As a communications vehicle of the Academy, AAOS Now seeks to offer news that is relevant to orthopaedic surgeons, as well as provide the Academy’s perspective on various issues, often important advocacy issues. That different parties have different interests and perspectives is normal, reasonable, and not a reflection of “bad” intention. Yet, the inability to see another perspective can devolve rational debate into noisy, nonconstructive invective, masquerading as dialogue. Over the past several months, we have covered topics and received letters about articles that I would not initially have considered controversial.
An example is our June 2019 cover story about John Keating, MD, FAAOS, and his nonprofit, Surgeons for Strays titled, “Animal Rescue: Orthopaedic Surgeon Helps Stray Animals in Need of Surgical Care.” I never anticipated the harsh criticism he would receive from the veterinarian community. Should I have? From my perspective, Dr. Keating was working with a veterinarian on animals that were not likely to receive paid treatment from a veterinary bone specialist. Yet, as I read some of the letters, the veterinarians’ perspectives were that he had violated their scope of practice. I do not condone any of the abuse he received, and none of Dr. Keating’s actions was undertaken for any reason other than a love of animals. On the other hand, I know that certain scope-of-practice issues incense allopathic orthopaedic surgeons, too.
The issue led me to consider the impact of perspective on issues both surrounding and internal to orthopaedic surgery. First, does orthopaedic surgery have a common perspective and personality? If so, is that a good thing? Do personality traits, such as greater selflessness, improve or diminish the chances for this cohesion? Will attracting a more diverse group of people into orthopaedics strengthen the field or challenge solidarity, particularly in areas of advocacy? Finally, to what degree will attracting a more diverse group to orthopaedics require identifying and recruiting people from diverse backgrounds who are most likely to be interested in orthopaedics versus changing the culture of orthopaedic surgery to attract a wider group?
To answer the last question about attracting underrepresented individuals to orthopaedic surgery, the best answers probably come from asking those individuals themselves. Interestingly, the article about Dr. Keating’s nonprofit came on the heels of a popular TED Talk by Barbara Natterson-Horowitz, MD, a cardiology professor at the University of California Los Angeles, who discussed her experiences working with veterinarians at the Los Angeles Zoo in imaging and treating cardiac issues in animals. Ultimately, she makes the case that each profession would do well learning more from the other, and she cited a conference series established to bring physicians and veterinarians together. Dr. Natterson-Horowitz suggested that a barrier to this was snobbery on the part of physicians but noted that veterinary school admissions are more competitive than medical school admissions.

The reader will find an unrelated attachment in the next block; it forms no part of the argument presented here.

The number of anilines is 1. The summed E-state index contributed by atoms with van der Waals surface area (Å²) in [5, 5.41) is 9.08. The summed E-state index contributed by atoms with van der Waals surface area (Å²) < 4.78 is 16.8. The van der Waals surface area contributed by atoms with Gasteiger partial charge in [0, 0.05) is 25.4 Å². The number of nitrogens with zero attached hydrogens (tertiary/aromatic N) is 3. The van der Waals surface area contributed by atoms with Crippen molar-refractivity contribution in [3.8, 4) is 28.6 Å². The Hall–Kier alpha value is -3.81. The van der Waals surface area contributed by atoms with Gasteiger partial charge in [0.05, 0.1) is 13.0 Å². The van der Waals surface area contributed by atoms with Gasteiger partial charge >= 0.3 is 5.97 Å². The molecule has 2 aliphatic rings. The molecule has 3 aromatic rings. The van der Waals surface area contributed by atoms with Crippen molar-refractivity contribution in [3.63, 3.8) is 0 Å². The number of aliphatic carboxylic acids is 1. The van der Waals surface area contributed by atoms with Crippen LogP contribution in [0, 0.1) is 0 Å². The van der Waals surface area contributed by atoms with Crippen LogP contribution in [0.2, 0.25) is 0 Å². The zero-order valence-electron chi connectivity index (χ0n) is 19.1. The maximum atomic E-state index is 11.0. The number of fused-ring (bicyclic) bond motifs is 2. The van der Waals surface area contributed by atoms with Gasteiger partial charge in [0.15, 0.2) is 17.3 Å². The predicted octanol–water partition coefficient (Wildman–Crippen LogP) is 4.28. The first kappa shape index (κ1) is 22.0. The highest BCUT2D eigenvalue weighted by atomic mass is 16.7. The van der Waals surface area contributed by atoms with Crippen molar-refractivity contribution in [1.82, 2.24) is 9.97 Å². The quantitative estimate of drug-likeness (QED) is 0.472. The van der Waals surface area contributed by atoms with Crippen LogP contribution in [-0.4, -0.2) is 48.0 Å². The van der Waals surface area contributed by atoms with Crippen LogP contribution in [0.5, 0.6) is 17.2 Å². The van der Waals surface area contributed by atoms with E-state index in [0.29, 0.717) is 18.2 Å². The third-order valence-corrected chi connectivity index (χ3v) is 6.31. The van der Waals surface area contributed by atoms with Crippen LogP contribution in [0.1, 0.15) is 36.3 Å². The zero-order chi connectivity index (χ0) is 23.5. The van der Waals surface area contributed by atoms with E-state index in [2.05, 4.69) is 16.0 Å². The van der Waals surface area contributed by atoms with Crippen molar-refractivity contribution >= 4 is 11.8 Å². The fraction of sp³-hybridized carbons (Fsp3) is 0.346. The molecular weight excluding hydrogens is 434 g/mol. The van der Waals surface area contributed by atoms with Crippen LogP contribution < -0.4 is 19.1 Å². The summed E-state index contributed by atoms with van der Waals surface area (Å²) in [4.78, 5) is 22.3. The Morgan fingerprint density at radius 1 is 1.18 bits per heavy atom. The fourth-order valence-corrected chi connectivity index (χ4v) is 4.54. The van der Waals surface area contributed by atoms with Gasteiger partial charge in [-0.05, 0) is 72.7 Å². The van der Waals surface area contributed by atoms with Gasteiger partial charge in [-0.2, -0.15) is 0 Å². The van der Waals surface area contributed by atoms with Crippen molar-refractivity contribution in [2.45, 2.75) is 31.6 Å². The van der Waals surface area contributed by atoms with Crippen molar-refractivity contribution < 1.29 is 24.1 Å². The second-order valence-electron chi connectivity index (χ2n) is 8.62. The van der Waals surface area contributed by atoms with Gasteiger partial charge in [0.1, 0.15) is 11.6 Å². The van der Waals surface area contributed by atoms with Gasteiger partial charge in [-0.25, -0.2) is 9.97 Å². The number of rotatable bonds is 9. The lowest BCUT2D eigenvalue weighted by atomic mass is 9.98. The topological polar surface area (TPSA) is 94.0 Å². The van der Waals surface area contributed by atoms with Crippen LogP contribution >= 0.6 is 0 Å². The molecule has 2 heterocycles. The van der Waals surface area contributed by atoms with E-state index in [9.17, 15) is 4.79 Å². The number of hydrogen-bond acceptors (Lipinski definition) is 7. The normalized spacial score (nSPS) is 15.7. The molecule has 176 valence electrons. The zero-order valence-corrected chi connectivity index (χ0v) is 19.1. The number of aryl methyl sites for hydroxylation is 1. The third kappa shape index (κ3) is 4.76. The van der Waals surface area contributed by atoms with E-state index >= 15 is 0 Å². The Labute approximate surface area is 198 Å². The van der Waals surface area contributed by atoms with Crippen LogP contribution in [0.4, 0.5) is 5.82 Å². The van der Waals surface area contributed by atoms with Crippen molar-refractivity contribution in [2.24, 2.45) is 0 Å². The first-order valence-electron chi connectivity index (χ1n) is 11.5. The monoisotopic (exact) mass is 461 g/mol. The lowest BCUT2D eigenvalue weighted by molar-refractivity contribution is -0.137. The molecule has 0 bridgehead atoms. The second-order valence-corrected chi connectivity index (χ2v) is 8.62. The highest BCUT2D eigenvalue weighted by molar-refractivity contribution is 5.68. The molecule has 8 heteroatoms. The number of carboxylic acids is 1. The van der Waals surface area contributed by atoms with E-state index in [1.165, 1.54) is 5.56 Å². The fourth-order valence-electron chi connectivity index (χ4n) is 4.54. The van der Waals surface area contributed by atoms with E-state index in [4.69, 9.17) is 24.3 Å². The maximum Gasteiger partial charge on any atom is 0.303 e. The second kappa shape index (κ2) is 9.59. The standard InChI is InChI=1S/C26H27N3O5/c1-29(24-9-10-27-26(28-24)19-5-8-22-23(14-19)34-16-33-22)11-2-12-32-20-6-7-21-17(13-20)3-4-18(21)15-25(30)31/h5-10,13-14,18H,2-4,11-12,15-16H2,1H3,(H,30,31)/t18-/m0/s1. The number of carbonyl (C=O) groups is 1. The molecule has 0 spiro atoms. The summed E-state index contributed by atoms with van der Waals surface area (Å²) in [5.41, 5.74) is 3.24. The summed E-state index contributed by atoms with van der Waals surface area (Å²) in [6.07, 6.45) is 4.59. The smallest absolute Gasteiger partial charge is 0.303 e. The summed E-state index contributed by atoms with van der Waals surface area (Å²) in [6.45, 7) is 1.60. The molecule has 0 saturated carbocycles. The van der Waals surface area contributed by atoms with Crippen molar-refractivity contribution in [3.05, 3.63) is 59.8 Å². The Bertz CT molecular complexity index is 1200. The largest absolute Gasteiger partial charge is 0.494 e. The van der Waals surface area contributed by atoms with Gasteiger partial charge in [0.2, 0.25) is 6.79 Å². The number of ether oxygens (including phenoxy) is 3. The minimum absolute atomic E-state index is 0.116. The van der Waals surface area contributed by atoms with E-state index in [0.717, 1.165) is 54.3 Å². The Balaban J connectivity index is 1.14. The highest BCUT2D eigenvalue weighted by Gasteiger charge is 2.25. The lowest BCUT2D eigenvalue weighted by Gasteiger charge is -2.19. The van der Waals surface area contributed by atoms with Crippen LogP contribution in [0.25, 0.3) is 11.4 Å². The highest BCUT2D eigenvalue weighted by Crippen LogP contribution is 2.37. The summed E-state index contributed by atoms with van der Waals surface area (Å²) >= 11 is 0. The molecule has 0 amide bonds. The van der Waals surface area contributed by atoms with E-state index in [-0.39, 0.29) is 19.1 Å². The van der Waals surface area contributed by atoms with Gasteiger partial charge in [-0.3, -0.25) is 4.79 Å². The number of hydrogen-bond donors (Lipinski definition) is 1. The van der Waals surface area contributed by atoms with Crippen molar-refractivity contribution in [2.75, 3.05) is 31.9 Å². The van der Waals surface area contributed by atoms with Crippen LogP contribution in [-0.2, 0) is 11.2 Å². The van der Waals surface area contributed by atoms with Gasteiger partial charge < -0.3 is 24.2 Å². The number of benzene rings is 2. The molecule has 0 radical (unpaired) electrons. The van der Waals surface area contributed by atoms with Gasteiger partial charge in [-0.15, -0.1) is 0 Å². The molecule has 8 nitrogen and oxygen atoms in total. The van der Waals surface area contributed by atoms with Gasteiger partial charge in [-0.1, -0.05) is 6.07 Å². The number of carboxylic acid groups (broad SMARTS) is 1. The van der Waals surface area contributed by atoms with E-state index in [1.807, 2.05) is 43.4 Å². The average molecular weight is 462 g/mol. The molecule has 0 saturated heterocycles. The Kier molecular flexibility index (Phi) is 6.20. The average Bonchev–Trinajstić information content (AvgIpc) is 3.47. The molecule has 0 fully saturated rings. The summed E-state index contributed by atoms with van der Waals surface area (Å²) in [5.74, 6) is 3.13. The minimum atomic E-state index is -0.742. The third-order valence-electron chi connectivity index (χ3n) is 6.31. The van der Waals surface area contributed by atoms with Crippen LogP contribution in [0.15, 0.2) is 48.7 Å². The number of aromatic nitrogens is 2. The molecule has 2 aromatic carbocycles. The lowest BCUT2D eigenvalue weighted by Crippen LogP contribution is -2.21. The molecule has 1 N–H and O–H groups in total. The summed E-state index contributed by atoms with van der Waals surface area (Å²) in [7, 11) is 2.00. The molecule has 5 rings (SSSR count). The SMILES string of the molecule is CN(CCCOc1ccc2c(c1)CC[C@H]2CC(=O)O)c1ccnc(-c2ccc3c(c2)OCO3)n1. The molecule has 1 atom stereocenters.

Recently, in my hospital, the physician lunchroom was abuzz with stories of hospital systems firing physicians in favor of lower-cost advanced practice nurses. A recent story detailed a suburban Chicago health system that terminated 15 physicians staffing seven urgent care centers. The article went on to point out other cases, including two dozen pediatricians losing their jobs in favor of a “business model that relies more heavily on nurse practitioners” and the case of an anesthesiology group being replaced by a lower-cost professionals that utilizes certified registered nurse anesthetists more extensively. Although some doctors in the room were furious, others—presumably those who felt their job descriptions prevented this type of displacement—were more bemused.
What has been the most interesting to me is the debate around “Medicare for All.” As with surprise medical billing and other legislation, the devil is in the details. Yet, as currently outlined, the plans proffered by presidential hopefuls Senators Elizabeth Warren (D-Mass.) and Bernie Sanders (I-Vt.) include marked cuts in physician compensation. Various articles have pegged this cut ranging from 13 percent to 40 percent. Senator Warren specifically lists orthopaedic surgery as an “overvalued specialty.” Although overall physician response has been negative, from an advocacy perspective, the range is truly remarkable. A Medscape article recently detailed the range of these responses on Twitter, where the debate seemed to range from practical issues (many of which I detailed in my recent Editor’s Message on orthopaedic surgeon pay, published in the September 2019 and November 2019 issues of AAOS Now) to questions of social justice and access to care.
Most of these points, on both sides of the debate, are valid, depending on your perspective. My question became: How does the “house of medicine,” or specifically orthopaedic surgery, present a united front in addressing these divergent conclusions in an incredibly complex healthcare marketplace?
Personality and selflessness
Do these differences arise from the varying individual personalities of the physicians involved? Are some simply more selfless and others greedy? Or are some more practical, whereas others “lead from the heart”? Can these differences be reconciled? Clearly, there is a continuum. Selfless behavior is prosocial in that it serves the greater good. Whether sacrificing for your practice, neighbors, or country, servant leaders and selfless individuals are the backbone of any strong, sustainable group effort.